If either of these inquiries is in the affirmative, the Decision Logic 102 loops within the state 204 until both of the inquiries are negative. At that point, the state 204 transitions into a BREQ? state 206. The BREQ? state 206 inquires as to wether there is an input to the Decision Logic 102 from any of the BREQ lines 58 of the main bus 12 (see FIGS. 1 and 4), indicating a request by one of the agents 14,16,18,19.

If the BREQ? state 206 determines that there is no BREQ signal asserted on any of the lines 58, the Decision Logic 102 outputs the Drive BPRI signal to the BPRI/ADS state machine 104 (see FIG. 4), indicated on the state diagram of FIG. 5 as a transition to a Drive BPRI state 208. The Drive BPRI state 208 transitions to a Cancel Access state 210 to determine if a cancel signal is being input to the BPRI/ADS state machine 104. If a cancel signal is asserted, the Cancel Access state 210 transitions back to the Start state 200. If there is no cancel signal, the Cancel Access state 210 transitions to a Check for External Lock state 212.

The state 212 determines whether there are any locks asserted by other components on the bus. A lock causes the state 212 to transition to a Wait and Check state 214 which loops within itself until the lock is dropped.

If there is no lock, the state 212 transitions to a Start ADS Counter state 216, which transitions to an Assert ADS and Drive Request state 218 after counting a preselected number of clock cycles, e.g., two cycles. The Wait and Check state 214 also transitions to the Assert ADS and Drive Request state 218 after the lock is dropped.

The Assert ADS and Drive request state 218 transitions to a Check BREQ state 220, which determines wether any of the agents 14,16,18,19 have asserted a request for the main bus 12 since state 206, via the BREQ lines 58, as discussed above. A reset line is shown from the Check BREQ state 220 to the Start state 200 as an example of the result of a reset. A reset can be generated by the computer system at any time and causes a transition to the Start state 200 from any state at the time of the reset.

If a BREQ signal is indicated, the Check BREQ state 220 causes the BPRI/ADS state machine 104 (FIG. 4) to grant the main bus 12 to the priority agent 28 (drive request), but to deassert BPRI after 50% of the bus bandwidth (e.g., two system clock cycles), to permit the requesting agent 14,16,18,19 access to the main bus 12.

If a BREQ signal is not indicated, the Check BREQ state 220 causes the BPRI/ADS state machine 104 to grant the main bus 12 to the priority agent 28, and to keep BPRI asserted.

In either case, the state 220 transitions back to the Start state 200 to again determine the state of the BPRI/ADS state machine 104. If the state of the BPRI/ADS state machine 104 is set to keep BPRI asserted, and there are no outgoing requests, the Outgoing request state 202 causes a deassertion of BPRI.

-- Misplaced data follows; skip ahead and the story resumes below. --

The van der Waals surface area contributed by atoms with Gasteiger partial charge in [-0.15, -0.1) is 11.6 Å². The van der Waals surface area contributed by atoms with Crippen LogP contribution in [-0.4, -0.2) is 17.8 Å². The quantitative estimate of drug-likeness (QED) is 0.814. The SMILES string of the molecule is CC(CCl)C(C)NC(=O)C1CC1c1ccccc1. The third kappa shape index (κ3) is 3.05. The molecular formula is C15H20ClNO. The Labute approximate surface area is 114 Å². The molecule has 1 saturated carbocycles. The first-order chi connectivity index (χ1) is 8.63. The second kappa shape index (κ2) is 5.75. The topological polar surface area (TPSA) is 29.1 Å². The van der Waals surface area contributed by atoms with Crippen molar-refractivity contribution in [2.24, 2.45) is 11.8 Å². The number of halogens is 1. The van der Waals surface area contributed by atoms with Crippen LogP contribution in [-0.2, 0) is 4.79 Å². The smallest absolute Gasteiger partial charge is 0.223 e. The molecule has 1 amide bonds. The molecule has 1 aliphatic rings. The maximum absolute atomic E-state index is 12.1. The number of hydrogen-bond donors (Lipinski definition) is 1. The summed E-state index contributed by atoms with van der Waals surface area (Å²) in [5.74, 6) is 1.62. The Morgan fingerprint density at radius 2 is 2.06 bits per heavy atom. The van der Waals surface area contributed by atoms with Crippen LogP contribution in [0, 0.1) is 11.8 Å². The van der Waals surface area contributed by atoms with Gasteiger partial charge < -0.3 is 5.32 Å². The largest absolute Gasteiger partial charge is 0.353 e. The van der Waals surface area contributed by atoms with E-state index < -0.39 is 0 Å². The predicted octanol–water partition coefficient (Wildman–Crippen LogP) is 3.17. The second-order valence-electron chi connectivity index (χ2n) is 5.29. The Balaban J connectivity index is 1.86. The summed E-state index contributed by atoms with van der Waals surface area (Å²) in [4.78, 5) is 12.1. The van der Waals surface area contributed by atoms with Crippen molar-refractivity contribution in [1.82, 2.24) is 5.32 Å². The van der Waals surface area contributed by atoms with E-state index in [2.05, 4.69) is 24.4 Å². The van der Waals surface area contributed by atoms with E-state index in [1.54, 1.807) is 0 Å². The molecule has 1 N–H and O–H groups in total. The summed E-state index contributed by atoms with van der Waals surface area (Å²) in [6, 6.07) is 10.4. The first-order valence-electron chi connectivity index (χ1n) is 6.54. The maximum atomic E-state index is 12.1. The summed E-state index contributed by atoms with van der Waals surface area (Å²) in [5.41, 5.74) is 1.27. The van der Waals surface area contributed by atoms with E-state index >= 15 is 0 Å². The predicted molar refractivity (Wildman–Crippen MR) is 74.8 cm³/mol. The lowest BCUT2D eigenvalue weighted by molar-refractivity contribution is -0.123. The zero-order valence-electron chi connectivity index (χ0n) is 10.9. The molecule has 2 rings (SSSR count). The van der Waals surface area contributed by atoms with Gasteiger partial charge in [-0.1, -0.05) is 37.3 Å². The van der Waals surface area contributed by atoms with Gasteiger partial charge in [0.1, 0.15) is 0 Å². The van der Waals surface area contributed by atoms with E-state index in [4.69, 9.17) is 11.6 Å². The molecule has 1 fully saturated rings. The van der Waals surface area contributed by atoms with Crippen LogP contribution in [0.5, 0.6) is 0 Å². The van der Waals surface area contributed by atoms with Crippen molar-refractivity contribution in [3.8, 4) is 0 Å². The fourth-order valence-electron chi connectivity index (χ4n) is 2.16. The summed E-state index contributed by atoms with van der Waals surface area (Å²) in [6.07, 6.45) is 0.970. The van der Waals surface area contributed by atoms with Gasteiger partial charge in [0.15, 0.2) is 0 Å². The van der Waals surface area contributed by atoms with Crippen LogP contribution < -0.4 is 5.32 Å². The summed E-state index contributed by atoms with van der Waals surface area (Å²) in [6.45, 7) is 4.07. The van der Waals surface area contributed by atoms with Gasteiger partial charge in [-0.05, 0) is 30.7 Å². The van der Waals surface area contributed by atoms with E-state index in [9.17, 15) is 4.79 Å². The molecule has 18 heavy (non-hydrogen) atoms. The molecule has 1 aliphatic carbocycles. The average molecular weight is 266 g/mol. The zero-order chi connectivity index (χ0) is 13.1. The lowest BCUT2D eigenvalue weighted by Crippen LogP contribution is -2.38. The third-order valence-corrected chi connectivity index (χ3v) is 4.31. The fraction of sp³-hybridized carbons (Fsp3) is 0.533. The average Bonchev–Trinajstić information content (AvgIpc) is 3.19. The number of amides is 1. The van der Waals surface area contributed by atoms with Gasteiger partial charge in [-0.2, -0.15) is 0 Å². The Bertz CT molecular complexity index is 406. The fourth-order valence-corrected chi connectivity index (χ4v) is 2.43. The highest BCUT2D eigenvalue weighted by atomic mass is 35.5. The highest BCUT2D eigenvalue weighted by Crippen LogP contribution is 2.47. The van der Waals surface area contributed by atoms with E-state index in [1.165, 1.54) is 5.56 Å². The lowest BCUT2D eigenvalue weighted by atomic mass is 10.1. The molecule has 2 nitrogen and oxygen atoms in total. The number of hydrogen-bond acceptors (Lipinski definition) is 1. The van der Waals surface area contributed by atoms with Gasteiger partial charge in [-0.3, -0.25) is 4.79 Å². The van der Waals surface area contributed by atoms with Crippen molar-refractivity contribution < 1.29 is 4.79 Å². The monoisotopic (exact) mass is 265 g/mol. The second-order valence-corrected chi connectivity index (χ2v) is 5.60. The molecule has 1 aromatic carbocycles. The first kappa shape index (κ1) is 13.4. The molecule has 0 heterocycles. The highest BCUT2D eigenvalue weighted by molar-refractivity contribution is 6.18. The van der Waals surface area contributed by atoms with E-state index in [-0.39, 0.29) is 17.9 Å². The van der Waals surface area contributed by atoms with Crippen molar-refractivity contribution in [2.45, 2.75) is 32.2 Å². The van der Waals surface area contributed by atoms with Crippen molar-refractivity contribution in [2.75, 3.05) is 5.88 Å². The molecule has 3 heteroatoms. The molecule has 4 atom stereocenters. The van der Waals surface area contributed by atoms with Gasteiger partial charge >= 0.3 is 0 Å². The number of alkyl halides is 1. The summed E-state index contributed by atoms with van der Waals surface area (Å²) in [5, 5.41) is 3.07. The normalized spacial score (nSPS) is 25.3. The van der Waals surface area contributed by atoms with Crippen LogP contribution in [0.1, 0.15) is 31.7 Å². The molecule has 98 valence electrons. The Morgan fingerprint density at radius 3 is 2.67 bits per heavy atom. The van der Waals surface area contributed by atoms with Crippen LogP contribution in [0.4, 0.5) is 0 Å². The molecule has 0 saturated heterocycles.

Returning to the BREQ? state 206, if it is determined that there is a BREQ signal asserted on any one of the lines 58, the state 206 transitions to a BPRI Gap>2 state 222. The state 222 measures the time gap between the last assertion of BPRI and the present clock cycle. If the gap is less than two system clock cycles, the BPRI Gap>2 state 222 transitions to a Priority Agent Lock? state 224. The state 224 determines whether the priority agent 28 has asserted a lock on the main bus 12 during the last request for the bus. If a lock has been asserted, the Priority Agent Lock? state 224 transitions directly to state 216, for bus grant processing as described above. If no lock has been asserted, the Priority Agent Lock? state 224 transitions back to the BPRI Gap>2 state 222.

When the BPRI Gap>2 state 222 determines that more than two system clock cycles has elapsed since the last assertion of the BPRI signal, the state 222 transitions back to state 208, for bus grant processing as described above. A gap of more than two system clock cycles since a last BPRI assertion, after determination of a BREQ signal in state 206, indicates that the priority agent 28 is not hogging the main bus 12, and thus, granting of the bus to the priority agent 28 can proceed. If it has been less than two clock cycles since the last assertion of BPRI, the BPRI/ADS state machine 104 transitions between states 222 and 224 until more than two clock cycles have elapsed, to allow the agent 14,16,18,19 requesting the bus access to the main bus 12. Of course, this is subject to assertion of a lock by the priority agent 28, as determined in state 224. When both states 222 and 224 indicate a negative, and BPRI is asserted, BPRI will be deasserted to permit access to the main bus 12 by the agent 14,16,18,19.

The present invention therefore provides a gracious solution to the hogging problem by always granting bus control to priority agents when needed, but allowing non-priority agents access to the bus for a predetermined bandwidth allocation period, e.g. 50%, during priority agent control. This assures ready access to the bus by priority agents whenever needed, but precludes an exclusion of non-priority agents from bus access.

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US6209052 *Sep 30, 1998Mar 27, 2001Compaq Computer CorporationSystem and method for suppressing processor cycles to memory until after a peripheral device write cycle is acknowledged by the memory arbiter
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Classifications
U.S. Classification711/113, 710/111, 710/240, 710/114
International ClassificationG06F13/364
Cooperative ClassificationG06F13/364
European ClassificationG06F13/364
Legal Events
DateCodeEventDescription
Nov 19, 1996ASAssignment
Owner name: INTEL CORPORATION, CALIFORNIA
Free format text: ASSIGNMENT OF ASSIGNORS INTEREST;ASSIGNORS:LOOI, LILY PAO;BORKAR, NITIN;VERHOORN, FRANK C., III;REEL/FRAME:008234/0100;SIGNING DATES FROM 19961104 TO 19961105